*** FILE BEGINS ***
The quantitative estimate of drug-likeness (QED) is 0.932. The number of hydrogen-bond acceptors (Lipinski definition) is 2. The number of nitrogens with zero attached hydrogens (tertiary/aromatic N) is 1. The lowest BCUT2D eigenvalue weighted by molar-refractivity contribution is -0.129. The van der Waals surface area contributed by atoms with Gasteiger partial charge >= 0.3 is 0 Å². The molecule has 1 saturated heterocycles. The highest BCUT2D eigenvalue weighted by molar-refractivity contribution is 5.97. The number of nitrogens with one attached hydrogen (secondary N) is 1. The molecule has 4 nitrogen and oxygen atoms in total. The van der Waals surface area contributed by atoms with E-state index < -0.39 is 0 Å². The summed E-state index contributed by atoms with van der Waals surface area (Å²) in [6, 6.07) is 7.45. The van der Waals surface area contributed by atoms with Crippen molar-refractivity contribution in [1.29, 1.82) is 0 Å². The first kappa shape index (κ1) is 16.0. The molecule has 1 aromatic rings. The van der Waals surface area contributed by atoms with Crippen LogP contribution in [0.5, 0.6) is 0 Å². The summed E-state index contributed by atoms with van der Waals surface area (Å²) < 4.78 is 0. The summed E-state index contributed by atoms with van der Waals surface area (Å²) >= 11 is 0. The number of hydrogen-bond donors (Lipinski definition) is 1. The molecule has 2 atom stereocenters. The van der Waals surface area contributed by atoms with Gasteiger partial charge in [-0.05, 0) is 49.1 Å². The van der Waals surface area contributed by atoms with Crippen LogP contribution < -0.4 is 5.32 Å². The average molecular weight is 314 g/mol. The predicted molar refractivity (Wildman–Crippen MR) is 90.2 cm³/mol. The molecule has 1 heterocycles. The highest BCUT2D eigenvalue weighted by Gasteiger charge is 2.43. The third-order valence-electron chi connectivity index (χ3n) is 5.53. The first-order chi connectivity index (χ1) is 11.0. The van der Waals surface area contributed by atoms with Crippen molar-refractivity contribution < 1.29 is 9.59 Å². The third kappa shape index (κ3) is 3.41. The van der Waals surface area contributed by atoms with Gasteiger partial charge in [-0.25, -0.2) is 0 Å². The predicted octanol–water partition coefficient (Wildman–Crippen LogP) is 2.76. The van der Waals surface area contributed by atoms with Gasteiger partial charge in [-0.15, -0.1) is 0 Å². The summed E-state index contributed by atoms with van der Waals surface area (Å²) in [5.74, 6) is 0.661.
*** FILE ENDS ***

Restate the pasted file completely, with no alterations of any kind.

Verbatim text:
The quantitative estimate of drug-likeness (QED) is 0.932. The number of hydrogen-bond acceptors (Lipinski definition) is 2. The number of nitrogens with zero attached hydrogens (tertiary/aromatic N) is 1. The lowest BCUT2D eigenvalue weighted by molar-refractivity contribution is -0.129. The van der Waals surface area contributed by atoms with Gasteiger partial charge >= 0.3 is 0 Å². The molecule has 1 saturated heterocycles. The highest BCUT2D eigenvalue weighted by molar-refractivity contribution is 5.97. The number of nitrogens with one attached hydrogen (secondary N) is 1. The molecule has 4 nitrogen and oxygen atoms in total. The van der Waals surface area contributed by atoms with E-state index < -0.39 is 0 Å². The summed E-state index contributed by atoms with van der Waals surface area (Å²) in [6, 6.07) is 7.45. The van der Waals surface area contributed by atoms with Crippen molar-refractivity contribution in [1.29, 1.82) is 0 Å². The first kappa shape index (κ1) is 16.0. The molecule has 1 aromatic rings. The van der Waals surface area contributed by atoms with Crippen LogP contribution in [0.5, 0.6) is 0 Å². The summed E-state index contributed by atoms with van der Waals surface area (Å²) < 4.78 is 0. The summed E-state index contributed by atoms with van der Waals surface area (Å²) >= 11 is 0. The number of hydrogen-bond donors (Lipinski definition) is 1. The molecule has 2 atom stereocenters. The van der Waals surface area contributed by atoms with Gasteiger partial charge in [-0.05, 0) is 49.1 Å². The van der Waals surface area contributed by atoms with Crippen LogP contribution < -0.4 is 5.32 Å². The average molecular weight is 314 g/mol. The predicted molar refractivity (Wildman–Crippen MR) is 90.2 cm³/mol. The molecule has 1 heterocycles. The highest BCUT2D eigenvalue weighted by Gasteiger charge is 2.43. The third-order valence-electron chi connectivity index (χ3n) is 5.53. The first-order chi connectivity index (χ1) is 11.0. The van der Waals surface area contributed by atoms with Crippen molar-refractivity contribution < 1.29 is 9.59 Å². The third kappa shape index (κ3) is 3.41. The van der Waals surface area contributed by atoms with Gasteiger partial charge in [-0.25, -0.2) is 0 Å². The predicted octanol–water partition coefficient (Wildman–Crippen LogP) is 2.76. The van der Waals surface area contributed by atoms with Gasteiger partial charge in [-0.15, -0.1) is 0 Å². The summed E-state index contributed by atoms with van der Waals surface area (Å²) in [5.74, 6) is 0.661.